Medical practice and healthcare policy are on a collision course.
From an intellectual perspective, we are entering a golden age of the healing arts. The full promise of genomic medicine informing diagnosis and treatment beckons from just over the horizon. Younger physicians, just entering practice, have the ability to alleviate human suffering that no generation of doctors has ever previously known.
But not so fast.
The administration of health care policy, and ultimately dollars, are also undergoing a generational shift. But this shift is founded on some of the most irrational politics this country has ever seen. Future generations observing the political changes of the past five years will invariably say, “what were they thinking?”
The Affordable Care Act was not the product of any informed or learned group, it was a hastily contrived political farce that was literally cobbled together at the last possible minute. It was never intended to become law — except that it did. For the past 3 1/2 years literally “all the kings horses, and all of the kings men” have pushed and prodded to give it the appearance of workability. We are on the threshold of finding out if they were successful.
In medicine, we sometimes talk about the compression of morbidities, how the ravages of time and multiple maladies may overwhelm the patient at the end of life. That compression sequence also seems to describe afflictions of the Affordable Care Act as it careens towards implementation.
What a missed opportunity. For decades, the cost of healthcare and health insurance has worried Americans. And as we get closer to the full implementation of the Affordable Care Act, costs are not shrinking, they are only going up — way up.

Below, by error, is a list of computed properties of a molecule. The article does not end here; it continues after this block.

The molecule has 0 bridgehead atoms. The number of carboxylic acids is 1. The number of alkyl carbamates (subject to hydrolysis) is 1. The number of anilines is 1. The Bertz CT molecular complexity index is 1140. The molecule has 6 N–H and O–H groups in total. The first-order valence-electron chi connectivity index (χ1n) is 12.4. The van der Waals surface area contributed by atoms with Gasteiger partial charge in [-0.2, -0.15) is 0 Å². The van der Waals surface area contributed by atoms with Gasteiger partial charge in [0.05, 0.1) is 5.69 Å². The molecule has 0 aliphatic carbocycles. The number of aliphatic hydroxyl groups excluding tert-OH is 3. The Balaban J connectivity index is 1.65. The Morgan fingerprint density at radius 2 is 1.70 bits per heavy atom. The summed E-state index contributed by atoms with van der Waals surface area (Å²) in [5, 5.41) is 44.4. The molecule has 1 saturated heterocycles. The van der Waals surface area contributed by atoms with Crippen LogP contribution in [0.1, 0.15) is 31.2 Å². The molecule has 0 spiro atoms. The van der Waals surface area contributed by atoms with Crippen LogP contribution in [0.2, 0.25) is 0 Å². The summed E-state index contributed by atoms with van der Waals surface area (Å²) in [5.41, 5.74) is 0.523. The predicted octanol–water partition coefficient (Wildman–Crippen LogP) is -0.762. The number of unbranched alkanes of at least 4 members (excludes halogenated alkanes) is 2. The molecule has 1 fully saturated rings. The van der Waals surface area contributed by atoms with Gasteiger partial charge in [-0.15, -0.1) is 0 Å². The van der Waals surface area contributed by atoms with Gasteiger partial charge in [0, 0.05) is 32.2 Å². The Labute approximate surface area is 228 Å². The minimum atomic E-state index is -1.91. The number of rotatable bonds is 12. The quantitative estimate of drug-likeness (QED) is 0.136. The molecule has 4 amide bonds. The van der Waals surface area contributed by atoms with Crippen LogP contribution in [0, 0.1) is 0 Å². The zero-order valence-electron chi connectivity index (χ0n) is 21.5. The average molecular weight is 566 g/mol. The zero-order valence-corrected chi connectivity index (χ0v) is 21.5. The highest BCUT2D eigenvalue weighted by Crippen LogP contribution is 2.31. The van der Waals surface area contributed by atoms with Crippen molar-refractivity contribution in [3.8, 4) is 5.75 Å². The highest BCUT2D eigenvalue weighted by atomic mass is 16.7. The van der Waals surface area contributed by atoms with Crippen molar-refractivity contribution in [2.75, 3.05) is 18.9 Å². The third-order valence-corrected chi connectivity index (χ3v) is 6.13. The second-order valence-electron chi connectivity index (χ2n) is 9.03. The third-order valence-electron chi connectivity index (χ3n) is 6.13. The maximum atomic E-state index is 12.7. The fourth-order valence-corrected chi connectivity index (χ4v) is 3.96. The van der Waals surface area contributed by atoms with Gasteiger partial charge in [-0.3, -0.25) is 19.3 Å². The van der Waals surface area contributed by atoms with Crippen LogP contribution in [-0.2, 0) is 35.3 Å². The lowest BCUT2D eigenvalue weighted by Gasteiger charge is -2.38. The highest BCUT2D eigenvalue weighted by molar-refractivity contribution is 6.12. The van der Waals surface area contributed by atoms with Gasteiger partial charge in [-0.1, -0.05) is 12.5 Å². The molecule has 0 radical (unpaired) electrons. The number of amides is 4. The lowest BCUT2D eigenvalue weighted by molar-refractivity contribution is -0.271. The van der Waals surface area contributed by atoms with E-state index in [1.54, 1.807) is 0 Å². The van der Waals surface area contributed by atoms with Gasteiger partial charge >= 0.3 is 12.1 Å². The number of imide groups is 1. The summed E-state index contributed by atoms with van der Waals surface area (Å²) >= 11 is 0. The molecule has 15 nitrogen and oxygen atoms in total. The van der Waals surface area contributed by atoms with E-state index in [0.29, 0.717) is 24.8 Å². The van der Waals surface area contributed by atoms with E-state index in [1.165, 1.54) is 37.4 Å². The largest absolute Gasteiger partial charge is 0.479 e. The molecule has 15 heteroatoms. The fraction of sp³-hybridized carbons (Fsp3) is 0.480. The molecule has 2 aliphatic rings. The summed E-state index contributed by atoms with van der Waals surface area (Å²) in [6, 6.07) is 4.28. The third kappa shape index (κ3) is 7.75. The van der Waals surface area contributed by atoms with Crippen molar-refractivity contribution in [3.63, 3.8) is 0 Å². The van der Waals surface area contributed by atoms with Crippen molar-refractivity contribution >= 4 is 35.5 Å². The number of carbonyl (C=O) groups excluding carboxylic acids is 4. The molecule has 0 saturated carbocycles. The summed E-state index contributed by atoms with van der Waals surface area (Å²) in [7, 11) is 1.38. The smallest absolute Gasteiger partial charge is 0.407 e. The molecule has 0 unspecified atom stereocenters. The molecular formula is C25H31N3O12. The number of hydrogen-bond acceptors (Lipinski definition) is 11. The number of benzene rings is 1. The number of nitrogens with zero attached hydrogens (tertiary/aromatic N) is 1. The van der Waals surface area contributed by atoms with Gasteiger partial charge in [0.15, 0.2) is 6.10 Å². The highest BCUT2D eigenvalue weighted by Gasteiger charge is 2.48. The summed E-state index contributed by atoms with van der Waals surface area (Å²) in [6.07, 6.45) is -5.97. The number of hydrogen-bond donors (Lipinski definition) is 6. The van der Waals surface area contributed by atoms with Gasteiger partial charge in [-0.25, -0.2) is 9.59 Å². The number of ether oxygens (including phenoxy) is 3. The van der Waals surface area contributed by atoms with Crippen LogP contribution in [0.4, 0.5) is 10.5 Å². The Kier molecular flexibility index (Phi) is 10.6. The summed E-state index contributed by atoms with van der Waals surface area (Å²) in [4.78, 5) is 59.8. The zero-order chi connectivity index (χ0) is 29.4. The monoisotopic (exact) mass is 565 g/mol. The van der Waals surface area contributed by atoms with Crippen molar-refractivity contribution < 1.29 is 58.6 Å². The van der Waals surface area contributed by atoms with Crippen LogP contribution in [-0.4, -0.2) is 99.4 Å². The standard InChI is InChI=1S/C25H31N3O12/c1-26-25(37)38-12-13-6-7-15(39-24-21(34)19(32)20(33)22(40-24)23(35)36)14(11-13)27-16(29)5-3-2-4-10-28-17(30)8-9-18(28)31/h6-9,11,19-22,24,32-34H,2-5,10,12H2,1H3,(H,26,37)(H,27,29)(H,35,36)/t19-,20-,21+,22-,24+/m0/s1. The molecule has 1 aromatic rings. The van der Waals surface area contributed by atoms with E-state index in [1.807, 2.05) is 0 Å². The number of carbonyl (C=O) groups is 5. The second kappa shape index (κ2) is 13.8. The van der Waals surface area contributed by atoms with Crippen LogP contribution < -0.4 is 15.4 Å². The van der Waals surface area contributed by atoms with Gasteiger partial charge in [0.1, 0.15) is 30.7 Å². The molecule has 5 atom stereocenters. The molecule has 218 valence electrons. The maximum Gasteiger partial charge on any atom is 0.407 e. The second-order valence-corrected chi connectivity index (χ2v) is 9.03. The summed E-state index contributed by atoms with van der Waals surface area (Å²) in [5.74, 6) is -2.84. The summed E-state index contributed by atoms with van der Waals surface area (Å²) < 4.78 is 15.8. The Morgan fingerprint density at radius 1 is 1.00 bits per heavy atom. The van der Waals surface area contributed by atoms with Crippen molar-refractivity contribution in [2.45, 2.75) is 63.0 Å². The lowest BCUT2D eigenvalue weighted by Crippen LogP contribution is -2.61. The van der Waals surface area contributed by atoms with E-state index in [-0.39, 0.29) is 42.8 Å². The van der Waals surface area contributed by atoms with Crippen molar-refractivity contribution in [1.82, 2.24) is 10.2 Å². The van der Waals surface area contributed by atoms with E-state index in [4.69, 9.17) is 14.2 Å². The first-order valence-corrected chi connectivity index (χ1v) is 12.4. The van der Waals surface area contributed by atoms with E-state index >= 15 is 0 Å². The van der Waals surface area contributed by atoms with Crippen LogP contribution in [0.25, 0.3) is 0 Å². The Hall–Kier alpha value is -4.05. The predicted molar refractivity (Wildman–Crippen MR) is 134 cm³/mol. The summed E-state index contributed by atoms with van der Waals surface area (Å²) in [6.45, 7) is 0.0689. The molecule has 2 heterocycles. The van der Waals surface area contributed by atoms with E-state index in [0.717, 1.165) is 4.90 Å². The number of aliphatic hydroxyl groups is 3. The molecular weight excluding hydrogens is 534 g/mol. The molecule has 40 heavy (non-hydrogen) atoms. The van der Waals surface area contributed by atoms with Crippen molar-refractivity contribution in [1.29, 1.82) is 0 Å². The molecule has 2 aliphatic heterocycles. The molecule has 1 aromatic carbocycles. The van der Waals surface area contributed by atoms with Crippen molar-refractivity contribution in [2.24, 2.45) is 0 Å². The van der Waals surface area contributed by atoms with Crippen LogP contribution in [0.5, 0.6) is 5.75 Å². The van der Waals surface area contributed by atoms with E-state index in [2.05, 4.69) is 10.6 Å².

Where was the innovation when this scheme was contrived? Why not look at some of the state models, such as the Healthy Indiana program, which reduced costs over 10% in a two year span? Where was the study of vertically integrated delivery systems such as the Mayo and Cleveland clinics?
Last week a headline in the Wall Street Journal reported that Walgreens has told their employees that they were not going to pay for health insurance coverage any longer, we will give you money instead, good luck in the exchanges and we will see you on the other side. Walgreens is only one of many companies such as UPS, IBM, and Trader Joe’s that have announced that they are dropping family coverage. Several Unions wrote to the minority leader in the House of Representatives and the majority leader in the Senate stating: please help us. We helped you manage your phone banks and walked neighborhoods for you. We helped you get elected. The administration is not listening to us. They have broken the contract with working Americans by voiding the 40 hour work. By redefining full-time employment as 30 hours, they have essentially broken the back of the middle-class.
The American people, regardless of political persuasion, are crying out for help.
It’s hard to overlook the big pieces of the president’s health care plan which are simply being ignored or jettisoned. From coverage of pre-existing conditions, to annual caps on out-of-pocket expenditures to the suspension of the employer requirement to provide health insurance; the administration has signaled that in many ways it is not serious about the implementation of this law.
And yet in hearing after hearing, directors of federal agencies maintain the assertion that all will be ready for people on October 1 to sign up, and January 1 to receive benefits. And not to worry, order will surely emerge from this chaos. Unless it does not.
This all leads us to the most important question. What kind of country and ideals we want to leave to future generations?
America was supposed to be a place where people could pursue their dreams in peace and without interference. The government was supposed to provide them with protection without disrupting their daily lives.
We were supposed to be different than the governments of Europe which dominated every aspect of their citizens’ lives. Obamacare represents a giant leap toward European-style socialism. If we can agree as a nation that that is what we truly want, let’s stop pretending to be a nation that holds the freedoms of its citizens’ in the highest regard. If on the other hand, we are truly a nation for, of and by the people, the people cannot be passive and expect freedom to last.
Congressman Michael Burgess represents the 26th District of Texas. He serves on the Rules Committee and Energy and Commerce Committee.
Dr. Ben Carson is an emeritus professor of neurosurgery, oncology, plastic surgery, and pediatrics at the Johns Hopkins School of Medicine.